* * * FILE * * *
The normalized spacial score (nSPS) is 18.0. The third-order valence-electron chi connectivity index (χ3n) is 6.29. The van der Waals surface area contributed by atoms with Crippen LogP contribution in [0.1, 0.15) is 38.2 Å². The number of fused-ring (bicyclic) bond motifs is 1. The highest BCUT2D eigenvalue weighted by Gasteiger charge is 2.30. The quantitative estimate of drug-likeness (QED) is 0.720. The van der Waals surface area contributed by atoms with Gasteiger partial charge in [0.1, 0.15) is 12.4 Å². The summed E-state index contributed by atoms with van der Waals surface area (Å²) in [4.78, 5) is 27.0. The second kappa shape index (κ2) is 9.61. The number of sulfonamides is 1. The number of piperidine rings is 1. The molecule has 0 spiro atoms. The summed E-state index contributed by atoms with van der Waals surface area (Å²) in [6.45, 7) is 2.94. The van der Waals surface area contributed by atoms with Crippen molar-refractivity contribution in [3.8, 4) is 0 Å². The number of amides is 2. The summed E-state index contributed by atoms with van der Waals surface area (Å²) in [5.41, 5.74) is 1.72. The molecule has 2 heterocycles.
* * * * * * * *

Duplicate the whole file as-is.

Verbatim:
The normalized spacial score (nSPS) is 18.0. The third-order valence-electron chi connectivity index (χ3n) is 6.29. The van der Waals surface area contributed by atoms with Crippen LogP contribution in [0.1, 0.15) is 38.2 Å². The number of fused-ring (bicyclic) bond motifs is 1. The highest BCUT2D eigenvalue weighted by Gasteiger charge is 2.30. The quantitative estimate of drug-likeness (QED) is 0.720. The van der Waals surface area contributed by atoms with Gasteiger partial charge in [0.1, 0.15) is 12.4 Å². The summed E-state index contributed by atoms with van der Waals surface area (Å²) in [4.78, 5) is 27.0. The second kappa shape index (κ2) is 9.61. The number of sulfonamides is 1. The number of piperidine rings is 1. The molecule has 0 spiro atoms. The summed E-state index contributed by atoms with van der Waals surface area (Å²) in [6.45, 7) is 2.94. The van der Waals surface area contributed by atoms with Crippen molar-refractivity contribution in [3.8, 4) is 0 Å². The number of amides is 2. The summed E-state index contributed by atoms with van der Waals surface area (Å²) in [5.41, 5.74) is 1.72. The molecule has 2 heterocycles.